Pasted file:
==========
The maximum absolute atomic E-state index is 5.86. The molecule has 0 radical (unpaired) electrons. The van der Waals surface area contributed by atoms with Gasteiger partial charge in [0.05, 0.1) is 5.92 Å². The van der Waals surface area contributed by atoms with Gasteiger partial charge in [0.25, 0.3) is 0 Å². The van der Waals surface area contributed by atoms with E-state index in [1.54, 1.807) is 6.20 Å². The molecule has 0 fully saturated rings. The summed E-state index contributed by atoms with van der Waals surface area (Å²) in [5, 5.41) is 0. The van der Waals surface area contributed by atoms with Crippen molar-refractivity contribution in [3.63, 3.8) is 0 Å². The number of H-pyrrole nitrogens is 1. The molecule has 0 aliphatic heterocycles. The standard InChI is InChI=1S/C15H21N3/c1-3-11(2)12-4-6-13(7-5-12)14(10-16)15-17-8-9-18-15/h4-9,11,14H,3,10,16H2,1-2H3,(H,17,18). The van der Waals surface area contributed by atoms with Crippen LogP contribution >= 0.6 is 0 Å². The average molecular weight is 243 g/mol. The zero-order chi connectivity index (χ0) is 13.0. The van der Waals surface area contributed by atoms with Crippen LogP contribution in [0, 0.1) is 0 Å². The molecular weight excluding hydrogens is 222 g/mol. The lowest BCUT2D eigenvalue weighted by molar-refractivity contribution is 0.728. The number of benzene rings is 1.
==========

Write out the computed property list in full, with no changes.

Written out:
The maximum absolute atomic E-state index is 5.86. The molecule has 0 radical (unpaired) electrons. The van der Waals surface area contributed by atoms with Gasteiger partial charge in [0.05, 0.1) is 5.92 Å². The van der Waals surface area contributed by atoms with Gasteiger partial charge in [0.25, 0.3) is 0 Å². The van der Waals surface area contributed by atoms with E-state index in [1.54, 1.807) is 6.20 Å². The molecule has 0 fully saturated rings. The summed E-state index contributed by atoms with van der Waals surface area (Å²) in [5, 5.41) is 0. The van der Waals surface area contributed by atoms with Crippen molar-refractivity contribution in [3.63, 3.8) is 0 Å². The number of H-pyrrole nitrogens is 1. The molecule has 0 aliphatic heterocycles. The standard InChI is InChI=1S/C15H21N3/c1-3-11(2)12-4-6-13(7-5-12)14(10-16)15-17-8-9-18-15/h4-9,11,14H,3,10,16H2,1-2H3,(H,17,18). The van der Waals surface area contributed by atoms with Crippen LogP contribution >= 0.6 is 0 Å². The average molecular weight is 243 g/mol. The zero-order chi connectivity index (χ0) is 13.0. The van der Waals surface area contributed by atoms with Crippen LogP contribution in [0, 0.1) is 0 Å². The molecular weight excluding hydrogens is 222 g/mol. The lowest BCUT2D eigenvalue weighted by molar-refractivity contribution is 0.728. The number of benzene rings is 1.